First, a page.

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Wool Works for Axminster Carpets


Carpet is something we take for granted as a warm, stylish and colourful way to decorate our homes, but almost every plane, train and automobile we travel in has a carpet too, often made from naturally grown wool.

Wool in carpet is incredibly durable and offers a superior flooring solution which provides long-lasting appearance retention.  This is particularly valuable in commercial locations such as airports and casinos but also really important in the busy family home!

Other benefits of wool include:

  • Naturally flame retardant
  • It won’t drip, melt or give off toxic fumes in a fire
  • Resists compression marks and flattening
  • Absorbs airborne contaminants
  • Provides natural thermal and sound insulation
  • It’s easy to clean and care for


Based in Devon since 1755, Axminster Carpets grace the floors of Royal residences, stately houses, luxury hotels and well-dressed homes around the world.  We went to their 13-acre site to see how their award-winning domestic and contract carpets are produced from start to finish.


HANK WINDING 882Scoured wool from merchants H Dawson is spun in Yorkshire and delivered in hank form ready for loading onto the hank expander. This machine winds the loose hanks of yarn onto cones or bobbins ready for weaving.


BIT WINDER 882Leftover yarn is brought back up from the looms, wound onto new bobbins and saved for future use. A skilled bit winder can wind 400kg of wool yarn a day onto 1500 bobbins.


WASTE 882Axminster reuse one hundred percent of the yarn that’s too short to go back up to the bit winder for weaving  – this will be used in carpet underlay.  In addition to reusing all of their own waste yarn, Axminster also buy in other manufacturer’s waste yarn.


HANDS ON LOOM 882Carpet weaving is a highly skilled trade.  An apprentice weaver has up to six months training before they’re allowed to stop and start a loom and won’t be weaving on their own for five years.

Technology has reduced the time required to learn the production process, in the past a carpet weavers apprenticeship would last for up to 15 years.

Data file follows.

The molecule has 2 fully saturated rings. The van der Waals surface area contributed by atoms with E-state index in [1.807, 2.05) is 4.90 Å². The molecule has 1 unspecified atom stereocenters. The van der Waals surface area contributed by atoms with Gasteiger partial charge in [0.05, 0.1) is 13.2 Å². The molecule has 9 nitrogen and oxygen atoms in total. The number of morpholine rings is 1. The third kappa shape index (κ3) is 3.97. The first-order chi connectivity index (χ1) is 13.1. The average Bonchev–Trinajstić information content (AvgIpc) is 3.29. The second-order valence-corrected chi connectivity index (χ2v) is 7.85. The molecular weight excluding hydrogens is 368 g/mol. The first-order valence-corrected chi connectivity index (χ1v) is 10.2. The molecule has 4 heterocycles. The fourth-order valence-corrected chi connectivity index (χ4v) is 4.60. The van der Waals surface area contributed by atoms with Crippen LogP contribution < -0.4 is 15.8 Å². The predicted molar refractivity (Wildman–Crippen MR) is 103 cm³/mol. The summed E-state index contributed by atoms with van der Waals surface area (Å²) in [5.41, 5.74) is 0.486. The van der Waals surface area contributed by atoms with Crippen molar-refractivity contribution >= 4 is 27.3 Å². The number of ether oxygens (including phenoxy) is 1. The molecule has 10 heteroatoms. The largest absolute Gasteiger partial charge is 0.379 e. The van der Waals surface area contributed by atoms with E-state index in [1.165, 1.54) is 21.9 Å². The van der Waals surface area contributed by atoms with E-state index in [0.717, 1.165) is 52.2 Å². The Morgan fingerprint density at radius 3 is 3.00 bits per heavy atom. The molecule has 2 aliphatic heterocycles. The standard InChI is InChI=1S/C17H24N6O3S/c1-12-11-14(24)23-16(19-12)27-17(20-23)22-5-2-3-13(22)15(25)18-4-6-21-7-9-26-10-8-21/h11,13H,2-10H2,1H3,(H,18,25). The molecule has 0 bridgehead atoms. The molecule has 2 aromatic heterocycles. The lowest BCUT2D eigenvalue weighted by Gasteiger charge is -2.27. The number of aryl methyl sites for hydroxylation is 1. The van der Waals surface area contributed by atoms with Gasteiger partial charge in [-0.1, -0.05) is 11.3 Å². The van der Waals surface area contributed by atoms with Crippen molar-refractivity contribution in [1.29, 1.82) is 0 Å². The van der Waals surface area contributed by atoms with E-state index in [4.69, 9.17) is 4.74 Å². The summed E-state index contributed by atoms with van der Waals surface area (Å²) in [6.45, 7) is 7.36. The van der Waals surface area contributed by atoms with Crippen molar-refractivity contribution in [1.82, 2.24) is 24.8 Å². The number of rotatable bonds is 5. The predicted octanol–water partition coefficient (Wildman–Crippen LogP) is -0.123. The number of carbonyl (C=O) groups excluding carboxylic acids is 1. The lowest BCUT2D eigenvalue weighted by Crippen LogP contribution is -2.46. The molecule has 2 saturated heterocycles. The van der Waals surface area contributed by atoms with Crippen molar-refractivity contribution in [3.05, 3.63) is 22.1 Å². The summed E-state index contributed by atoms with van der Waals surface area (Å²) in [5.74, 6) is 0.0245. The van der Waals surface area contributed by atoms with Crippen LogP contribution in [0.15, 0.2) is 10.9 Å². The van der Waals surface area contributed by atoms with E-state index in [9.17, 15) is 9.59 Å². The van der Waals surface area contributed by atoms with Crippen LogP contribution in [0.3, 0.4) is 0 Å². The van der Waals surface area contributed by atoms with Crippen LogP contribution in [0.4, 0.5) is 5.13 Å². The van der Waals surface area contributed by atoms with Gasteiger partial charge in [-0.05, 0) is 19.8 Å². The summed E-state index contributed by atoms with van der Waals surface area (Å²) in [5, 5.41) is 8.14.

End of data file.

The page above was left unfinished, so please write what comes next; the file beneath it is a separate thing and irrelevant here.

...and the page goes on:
WEAVING PROCESS 882On the Axminster system the weaver loads the jacquard cards onto the loom and ties all the bobbins onto the back of the loom, this task can take one person up to 90 hours before weaving starts.

Cameras monitor the loom and spot breaks in the yarn, when this happens the weaver uses a tool called a ‘podger’ to feed the thread back.

As the carpet is woven long blades cut the top of the tufts off to give a uniform length and appearance.  The carpet will be sheared again as part of the final finishing process at the end of the production line.


WILTON LOOM 882The Wilton system uses weights at the back of the loom to balance the tension of the yarn.  The technicians must learn which weights to use, these vary according to each individual design and installing them forms a critical part of the process.

Weaving, shearing and carpet fitting all rely on the even finish achieved when proper tension is created by the correct use of weights.

Up to 12,240 varying weights are installed by hand, this process requires specific skill and knowledge that can never be automated.


OLD LOOM 882One of Axminster’s Wilton looms has been in continuous service since 1789, its wooden shuttle travels at over 100mph.

Once the carpet is woven it passes over to an inspection table for the picker to inspect and mend faults.

Another highly skilled job, it takes a year to be properly trained to repair small holes.

Whilst automation has made the job easier, a picker is able to invisibly insert missing tufts by hand to the same standard as the mechanical loom.


WILTON LOOM 2 882A skilled picker can identify which of Axminster’s 30 looms has produced a particular roll of carpet as each has its own unique ‘fingerprint’.


DESIGN TEAM 882The creative team always design in wool, it offers a clarity of colour and certainty of finish that not other material can give, because dye is absorbed into the core of the fibre.

Design Director Gary has a development loom where he experiments with new ideas that can be produced in very short runs for pre-production and media samples.

New collections are released at trade shows such as Harrogate and Wool Floor Show London, the first dedicated show for the wool flooring sector.


UNDERLAY 882Axminster produces an industry leading three layer underlay which uses all the waste the factory produces.

The bottom layer is comprised of recycled plastic.  To this, multiple layers of waste wool are added and felted to form a soft bouncy mid layer.

The underlay is completed with a layer of recycled latex produced to order, thus minimising waste, by a UK company.


FINAL STAGE 882The final process in the production line starts with another shear to the top of the pile which ensures the very best even and luxurious finish.

This is followed by the application of an adhesive that seals and finishes the back of the carpet.

The technician operating the shearing machine is so attuned to what he’s doing he can pick up faults simply by the sound the blade makes as it passes over the top of the carpet.



So there you have it, how to make a carpet!  We really enjoyed this trip to Axminster, the people who work here are highly skilled technicians and passionate about the benefits of using wool.

Seeing them working at first hand reminded us of the importance of championing local manufacturing in order to maintain vital skills for future generations and provide support employment and opportunities in our communities.

If you’d like us to visit your wool manufacturing business for a future Wool Works feature get in touch, we’d love to hear from you!

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